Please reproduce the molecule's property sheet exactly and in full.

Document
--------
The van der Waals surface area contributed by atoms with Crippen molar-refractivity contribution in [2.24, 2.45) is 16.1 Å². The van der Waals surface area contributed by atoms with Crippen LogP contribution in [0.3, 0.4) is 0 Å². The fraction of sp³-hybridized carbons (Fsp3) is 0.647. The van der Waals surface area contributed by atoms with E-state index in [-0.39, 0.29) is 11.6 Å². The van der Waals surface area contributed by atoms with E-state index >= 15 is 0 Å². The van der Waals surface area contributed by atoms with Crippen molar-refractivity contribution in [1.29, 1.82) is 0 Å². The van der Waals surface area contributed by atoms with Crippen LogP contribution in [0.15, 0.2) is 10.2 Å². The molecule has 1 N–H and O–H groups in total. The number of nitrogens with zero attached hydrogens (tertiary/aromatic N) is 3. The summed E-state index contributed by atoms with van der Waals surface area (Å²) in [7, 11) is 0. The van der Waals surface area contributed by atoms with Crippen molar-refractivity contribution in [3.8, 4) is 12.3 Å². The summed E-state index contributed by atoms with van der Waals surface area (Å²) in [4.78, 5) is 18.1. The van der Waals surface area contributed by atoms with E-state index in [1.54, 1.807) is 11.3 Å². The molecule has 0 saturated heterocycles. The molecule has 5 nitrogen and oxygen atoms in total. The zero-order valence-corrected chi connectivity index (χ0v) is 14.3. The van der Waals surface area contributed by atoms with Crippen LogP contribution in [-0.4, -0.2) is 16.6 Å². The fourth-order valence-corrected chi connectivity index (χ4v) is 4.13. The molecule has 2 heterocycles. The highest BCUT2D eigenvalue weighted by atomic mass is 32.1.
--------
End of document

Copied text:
The van der Waals surface area contributed by atoms with Crippen molar-refractivity contribution in [2.24, 2.45) is 16.1 Å². The van der Waals surface area contributed by atoms with Crippen LogP contribution in [0.3, 0.4) is 0 Å². The fraction of sp³-hybridized carbons (Fsp3) is 0.647. The van der Waals surface area contributed by atoms with E-state index in [-0.39, 0.29) is 11.6 Å². The van der Waals surface area contributed by atoms with E-state index >= 15 is 0 Å². The van der Waals surface area contributed by atoms with Crippen molar-refractivity contribution in [1.29, 1.82) is 0 Å². The van der Waals surface area contributed by atoms with Crippen LogP contribution in [0.15, 0.2) is 10.2 Å². The molecule has 1 N–H and O–H groups in total. The number of nitrogens with zero attached hydrogens (tertiary/aromatic N) is 3. The summed E-state index contributed by atoms with van der Waals surface area (Å²) in [7, 11) is 0. The van der Waals surface area contributed by atoms with Crippen molar-refractivity contribution in [3.8, 4) is 12.3 Å². The summed E-state index contributed by atoms with van der Waals surface area (Å²) in [4.78, 5) is 18.1. The van der Waals surface area contributed by atoms with E-state index in [1.54, 1.807) is 11.3 Å². The molecule has 0 saturated heterocycles. The molecule has 5 nitrogen and oxygen atoms in total. The zero-order valence-corrected chi connectivity index (χ0v) is 14.3. The van der Waals surface area contributed by atoms with Crippen LogP contribution in [-0.4, -0.2) is 16.6 Å². The fourth-order valence-corrected chi connectivity index (χ4v) is 4.13. The molecule has 2 heterocycles. The highest BCUT2D eigenvalue weighted by atomic mass is 32.1.